It is very important to state that the primary activity of a martial arts school is to offer different martial arts sessions to different groups throughout the day. We believe that these activities are typically split by age and by martial art (if the school is able to teach more than one), with additional time on certain days for private lessons.

Note that part of having a successful business is knowing what not to do. Learning from other people’s mistakes will save you lots of time you do not have and frustration that you do not need. Outlined below are few pitfalls you should avoid, they include;

  • Being “closed for business” – building a business needs time and effort. To truly grow a student body, be present at the facility, even when classes are not in session.
  • Not having lunchtime class – It is important to have a noontime class that caters to workers who are trying to get a lesson in during the workday. Although the class might not be heavily attended at first, eventually it will be filled.
  • Not starting class on time – Be respectful of you students’ time. They will appreciate that you value them.
  • Having a large ego – Even if you were the best student at the dojo where you learned, your students need an instructor, not an Alpha dog.
  • Not caring about aesthetics – People make judgments on businesses based on their looks first. Make a good impression.
  • Not having a website – In the 21st century, every business needs to have a web presence. It is a form of advertising for your business.
  • Not having a marketing program – Continually marketing the studio will continually bring in new students.
  • Not knowing what your students do for a living – Your students can potentially be perfect advertising for you. Know what they do for a living and use them as a connection to new students when and where it is appropriate.
  • Not continuing your education – Even teachers need to be students. Letting your students know you are keeping up on new techniques will give them confidence they are receiving top-notch training and education.

16. Write a Marketing Plan Packed with ideas & Strategies

You need to understand that no martial arts school can exist without students. The best way to gain a student body to a new dojo is to advertise. There are several ways to advertise depending on the size of your budget and the intended audience. But before you kick off your advertising campaign, you need to consider the following factors:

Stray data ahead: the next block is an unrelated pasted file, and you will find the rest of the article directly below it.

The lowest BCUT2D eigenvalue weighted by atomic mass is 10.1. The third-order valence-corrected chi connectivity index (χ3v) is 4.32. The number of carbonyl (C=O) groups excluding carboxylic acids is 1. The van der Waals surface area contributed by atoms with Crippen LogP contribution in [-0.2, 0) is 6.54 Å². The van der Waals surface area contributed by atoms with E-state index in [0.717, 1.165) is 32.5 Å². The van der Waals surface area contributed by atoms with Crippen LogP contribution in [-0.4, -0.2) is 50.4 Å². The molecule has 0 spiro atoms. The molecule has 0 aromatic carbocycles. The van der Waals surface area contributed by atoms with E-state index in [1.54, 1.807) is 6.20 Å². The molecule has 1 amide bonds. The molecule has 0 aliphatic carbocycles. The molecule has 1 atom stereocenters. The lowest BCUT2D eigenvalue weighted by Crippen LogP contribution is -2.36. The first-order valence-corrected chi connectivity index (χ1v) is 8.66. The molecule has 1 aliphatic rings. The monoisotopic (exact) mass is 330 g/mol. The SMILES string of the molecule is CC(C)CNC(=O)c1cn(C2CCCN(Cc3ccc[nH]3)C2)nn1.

• Budget
  • Audience
  • Marketing channels/media
  • Types of promotions that will be offered
  • Public relations
  • Special events
  • Appearances

You need to understand that a lot goes into the advertising process that it can be overwhelming. If you are not comfortable with the advertising process then you might want to consult with a marketing company or public relations firm for guidance. Although there is a cost connected with those services, the resulting new students will offset the money that is spent.

17. Develop Iron-clad Competitive Strategies to Help You Win

A lot of martial arts business owners are looking for the one magic bullet that will bring in droves of new martial arts students to their business. You need to know there are ways to generate a whole lot of students at one time and at the same time bench your competitors. Your martial arts business in better off if you implement as many marketing strategies as possible to get new students. They may include;

  • Newspaper Advertising
  • Website
  • Blog
  • Video Marketing
  • Search Engine Marketing
  • Pay-Per-Click Marketing
  • Social Networking Sites
  • Email Marketing
  • Creative Direct Mail
  • Networking
  • Publicity
  • Community Outreach/Special Guest Programs
  • Speaking at Events
  • Contributing Writer to a Publication
  • Author of Book
  • Tele-Marketing
  • Endorsement from Local Celebrity
  • In House Events
  • Free Seminars
  • Birthday Parties
  • Booth Space
  • Demos
  • Door to door fliers
  • Lawn Signs
  • Car Magnets
  • Newsletter to Current & Past Students
  • Mobile App for your current students

18. Develop Strategies to Boost Brand Awareness and Create a Corporate Identity

Having a dominant brand affinity is one of the best ways to improve profits and reduce overhead. The more you are able to handle the business yourself, the less you will need to spend on employees, marketers and other factors. Note that the nature of the business means that more clients will always lead to an uptick in monthly payments, but be mindful of whether you will make a sufficiently higher overall profit by expanding your business and increasing your other costs. Ways to boost your brand awareness may include;

  • Hold an event
  • Exhibit yourself
  • Sponsor something
  • Organise an experiential stunt
  • Take to social media
  • Launch a PR campaign
  • Invest in promotional merchandise